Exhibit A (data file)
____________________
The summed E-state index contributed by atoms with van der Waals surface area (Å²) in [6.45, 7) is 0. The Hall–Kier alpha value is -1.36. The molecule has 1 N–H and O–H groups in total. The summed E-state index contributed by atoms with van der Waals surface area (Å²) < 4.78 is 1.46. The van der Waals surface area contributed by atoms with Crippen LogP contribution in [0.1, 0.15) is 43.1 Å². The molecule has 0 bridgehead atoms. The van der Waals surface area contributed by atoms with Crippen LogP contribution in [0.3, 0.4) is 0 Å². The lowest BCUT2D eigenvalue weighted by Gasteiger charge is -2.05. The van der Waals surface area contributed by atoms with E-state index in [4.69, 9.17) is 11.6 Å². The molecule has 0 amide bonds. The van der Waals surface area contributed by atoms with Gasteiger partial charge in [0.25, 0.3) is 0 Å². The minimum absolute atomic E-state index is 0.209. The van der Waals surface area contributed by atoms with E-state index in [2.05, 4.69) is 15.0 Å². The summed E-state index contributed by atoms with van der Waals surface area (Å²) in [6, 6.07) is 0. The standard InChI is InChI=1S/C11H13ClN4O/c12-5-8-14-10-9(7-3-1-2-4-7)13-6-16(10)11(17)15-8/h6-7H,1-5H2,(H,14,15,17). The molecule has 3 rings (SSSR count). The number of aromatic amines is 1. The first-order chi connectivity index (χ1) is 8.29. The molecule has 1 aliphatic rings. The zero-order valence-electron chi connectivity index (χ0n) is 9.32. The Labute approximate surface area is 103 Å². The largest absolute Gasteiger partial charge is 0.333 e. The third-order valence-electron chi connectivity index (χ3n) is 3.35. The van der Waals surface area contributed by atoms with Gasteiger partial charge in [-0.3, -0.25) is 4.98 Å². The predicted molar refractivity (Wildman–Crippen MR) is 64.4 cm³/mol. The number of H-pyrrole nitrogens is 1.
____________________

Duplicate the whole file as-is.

The summed E-state index contributed by atoms with van der Waals surface area (Å²) in [6.45, 7) is 0. The Hall–Kier alpha value is -1.36. The molecule has 1 N–H and O–H groups in total. The summed E-state index contributed by atoms with van der Waals surface area (Å²) < 4.78 is 1.46. The van der Waals surface area contributed by atoms with Crippen LogP contribution in [0.1, 0.15) is 43.1 Å². The molecule has 0 bridgehead atoms. The van der Waals surface area contributed by atoms with Crippen LogP contribution in [0.3, 0.4) is 0 Å². The lowest BCUT2D eigenvalue weighted by Gasteiger charge is -2.05. The van der Waals surface area contributed by atoms with E-state index in [4.69, 9.17) is 11.6 Å². The molecule has 0 amide bonds. The van der Waals surface area contributed by atoms with Gasteiger partial charge in [0.25, 0.3) is 0 Å². The minimum absolute atomic E-state index is 0.209. The van der Waals surface area contributed by atoms with E-state index in [2.05, 4.69) is 15.0 Å². The summed E-state index contributed by atoms with van der Waals surface area (Å²) in [6, 6.07) is 0. The standard InChI is InChI=1S/C11H13ClN4O/c12-5-8-14-10-9(7-3-1-2-4-7)13-6-16(10)11(17)15-8/h6-7H,1-5H2,(H,14,15,17). The molecule has 3 rings (SSSR count). The number of aromatic amines is 1. The first-order chi connectivity index (χ1) is 8.29. The molecule has 1 aliphatic rings. The zero-order valence-electron chi connectivity index (χ0n) is 9.32. The Labute approximate surface area is 103 Å². The largest absolute Gasteiger partial charge is 0.333 e. The third-order valence-electron chi connectivity index (χ3n) is 3.35. The van der Waals surface area contributed by atoms with Gasteiger partial charge in [-0.3, -0.25) is 4.98 Å². The predicted molar refractivity (Wildman–Crippen MR) is 64.4 cm³/mol. The number of H-pyrrole nitrogens is 1.